Reducing dependency on street feeding: The work of the Food Justice Network
The Birmingham Food Justice Network (FJN) is a partnership of over 200 members from various organisations, co-ordinated by The Active Wellbeing Society, to work collaboratively to the ambition that all citizens have access to affordable and nutritious food. The network operates through a number of subgroups, one of which is the Street Feeding subgroup.
Colmore BID is an active member of both the FJN and the Street Feeding subgroup, reflective of our Safe and Sound strategic priority of delivering a multi-agency approach to reduce public place vulnerability, particularly street feeding and homelessness.
The street feeding subgroup currently meets weekly to develop a more structured and co-ordinated approach to delivering street feeding activity across the city. We are currently in contact with over 70 individuals representing large and small groups involved in Birmingham’s street feeding and homelessness support to scope how we can best design-out the duplication, waste and demand gaps that currently exist within the system. We need to make best use of all resources if we are to target and support citizens at different stages of their journey out of food poverty.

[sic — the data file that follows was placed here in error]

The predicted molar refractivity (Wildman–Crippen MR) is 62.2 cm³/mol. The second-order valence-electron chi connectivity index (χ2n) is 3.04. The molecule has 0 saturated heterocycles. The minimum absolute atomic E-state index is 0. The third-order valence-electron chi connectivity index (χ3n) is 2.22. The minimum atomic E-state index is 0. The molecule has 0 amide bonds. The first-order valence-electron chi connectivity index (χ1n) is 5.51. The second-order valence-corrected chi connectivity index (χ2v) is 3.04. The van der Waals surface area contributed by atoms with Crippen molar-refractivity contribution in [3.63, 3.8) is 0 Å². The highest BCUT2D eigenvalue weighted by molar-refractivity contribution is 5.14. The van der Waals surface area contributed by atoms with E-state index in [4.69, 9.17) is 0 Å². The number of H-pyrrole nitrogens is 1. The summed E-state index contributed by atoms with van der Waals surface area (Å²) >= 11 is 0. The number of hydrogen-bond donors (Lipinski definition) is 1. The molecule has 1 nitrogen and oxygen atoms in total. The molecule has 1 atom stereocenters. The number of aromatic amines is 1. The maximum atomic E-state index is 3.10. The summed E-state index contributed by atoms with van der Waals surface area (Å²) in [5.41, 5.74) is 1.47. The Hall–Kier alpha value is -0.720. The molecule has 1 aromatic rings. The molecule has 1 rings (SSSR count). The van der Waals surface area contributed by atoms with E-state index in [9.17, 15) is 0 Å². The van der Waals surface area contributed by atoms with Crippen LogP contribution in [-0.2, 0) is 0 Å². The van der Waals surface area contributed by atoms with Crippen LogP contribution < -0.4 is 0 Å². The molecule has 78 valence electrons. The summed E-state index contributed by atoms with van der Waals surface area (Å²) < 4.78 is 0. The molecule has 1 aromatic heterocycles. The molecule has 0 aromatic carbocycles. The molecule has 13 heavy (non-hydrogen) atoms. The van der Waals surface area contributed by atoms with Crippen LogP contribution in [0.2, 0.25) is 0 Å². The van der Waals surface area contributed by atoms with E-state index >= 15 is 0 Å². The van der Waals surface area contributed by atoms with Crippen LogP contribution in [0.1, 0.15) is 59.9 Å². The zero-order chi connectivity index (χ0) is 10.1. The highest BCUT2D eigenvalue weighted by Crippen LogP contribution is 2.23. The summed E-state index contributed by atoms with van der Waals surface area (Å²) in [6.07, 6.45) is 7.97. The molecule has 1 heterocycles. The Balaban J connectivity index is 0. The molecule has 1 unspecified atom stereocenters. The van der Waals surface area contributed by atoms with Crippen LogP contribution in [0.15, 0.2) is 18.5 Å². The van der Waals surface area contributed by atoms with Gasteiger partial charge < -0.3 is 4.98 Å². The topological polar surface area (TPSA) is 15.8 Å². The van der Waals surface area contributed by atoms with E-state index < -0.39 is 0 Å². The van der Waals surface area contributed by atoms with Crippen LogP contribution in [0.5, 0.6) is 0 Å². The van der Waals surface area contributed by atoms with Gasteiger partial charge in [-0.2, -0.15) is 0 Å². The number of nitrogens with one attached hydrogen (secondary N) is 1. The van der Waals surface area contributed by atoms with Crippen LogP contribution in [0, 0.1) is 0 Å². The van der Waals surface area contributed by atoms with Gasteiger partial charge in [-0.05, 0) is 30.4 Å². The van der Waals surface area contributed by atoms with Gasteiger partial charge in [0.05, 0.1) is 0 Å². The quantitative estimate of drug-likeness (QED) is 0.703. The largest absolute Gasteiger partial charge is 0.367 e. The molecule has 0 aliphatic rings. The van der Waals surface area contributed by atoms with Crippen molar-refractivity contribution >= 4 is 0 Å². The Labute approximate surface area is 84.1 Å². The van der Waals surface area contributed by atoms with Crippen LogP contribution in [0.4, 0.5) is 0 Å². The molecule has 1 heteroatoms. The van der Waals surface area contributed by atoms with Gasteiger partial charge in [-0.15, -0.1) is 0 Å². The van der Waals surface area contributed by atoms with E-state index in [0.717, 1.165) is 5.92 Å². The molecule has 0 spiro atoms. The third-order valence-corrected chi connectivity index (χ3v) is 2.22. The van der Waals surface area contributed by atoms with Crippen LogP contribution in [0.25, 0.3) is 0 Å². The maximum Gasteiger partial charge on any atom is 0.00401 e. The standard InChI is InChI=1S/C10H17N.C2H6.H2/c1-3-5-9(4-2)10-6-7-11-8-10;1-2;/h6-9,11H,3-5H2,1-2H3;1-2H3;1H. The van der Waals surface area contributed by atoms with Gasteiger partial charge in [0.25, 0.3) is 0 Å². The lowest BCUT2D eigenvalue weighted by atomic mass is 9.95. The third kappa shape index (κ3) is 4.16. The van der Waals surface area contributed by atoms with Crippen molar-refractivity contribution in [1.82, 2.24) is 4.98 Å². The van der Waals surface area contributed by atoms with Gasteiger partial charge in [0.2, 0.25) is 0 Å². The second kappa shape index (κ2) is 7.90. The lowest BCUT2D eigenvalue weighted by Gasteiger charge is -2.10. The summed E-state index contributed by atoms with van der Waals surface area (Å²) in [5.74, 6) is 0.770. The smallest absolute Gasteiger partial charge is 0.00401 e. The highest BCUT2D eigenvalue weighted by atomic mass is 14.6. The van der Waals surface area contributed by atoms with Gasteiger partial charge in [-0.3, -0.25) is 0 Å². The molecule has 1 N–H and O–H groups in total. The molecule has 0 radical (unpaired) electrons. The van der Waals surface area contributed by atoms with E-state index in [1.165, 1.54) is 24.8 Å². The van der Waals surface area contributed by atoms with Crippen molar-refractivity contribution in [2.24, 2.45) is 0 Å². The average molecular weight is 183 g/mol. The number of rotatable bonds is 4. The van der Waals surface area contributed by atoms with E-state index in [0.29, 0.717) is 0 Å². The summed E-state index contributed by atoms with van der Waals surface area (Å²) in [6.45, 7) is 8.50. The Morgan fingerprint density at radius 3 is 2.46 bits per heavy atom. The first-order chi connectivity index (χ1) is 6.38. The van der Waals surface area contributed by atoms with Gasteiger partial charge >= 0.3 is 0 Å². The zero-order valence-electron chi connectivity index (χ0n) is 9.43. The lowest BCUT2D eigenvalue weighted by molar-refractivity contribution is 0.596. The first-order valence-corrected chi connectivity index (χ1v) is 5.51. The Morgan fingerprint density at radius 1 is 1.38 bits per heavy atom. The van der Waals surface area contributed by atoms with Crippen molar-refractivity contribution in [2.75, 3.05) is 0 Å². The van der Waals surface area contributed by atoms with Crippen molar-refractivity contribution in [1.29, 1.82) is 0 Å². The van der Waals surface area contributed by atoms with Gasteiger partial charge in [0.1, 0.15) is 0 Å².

We know that food poverty can be triggered by crisis with finances and/or other personal circumstances such as behavioural and emotional wellbeing. Food poverty can mask a myriad of other inter-connected complex needs. The FJN knows that by working alongside a range of other specialist outreach support services, we can all work smarter to deliver our long-term aims of faster, better-informed and unified support that address food poverty and any other underlying conditions that lead to financial and social insecurity and homelessness.
Colmore BID is fully committed to achieving these aims. That is why its Safe and Sound Strategic Project Officer is working with the FJN to create a Birmingham Street Feeding Handbook that will provide researched pragmatic best practice guidance, advice and information reflective of the core fundamental standards associated with accreditation, coordination, legal, public protection and public health considerations. Moreover we can work with street feeding groups to help them achieve these standards. Through the FJN we can provide opportunities for further training, mentoring support and feedback forums. This is an approach also being adopted by other cities within the UK.
We are genuinely excited at the opportunities and improvements possible through this more unified, collaborative approach. By aligning street feeding with the wider FJN we now have a shared identity, and perhaps most importantly, influence and access to the numerous Birmingham City Council committees the FJN has membership of.
To learn more about the FJN, please contact FoodJusticeNetwork@theaws.org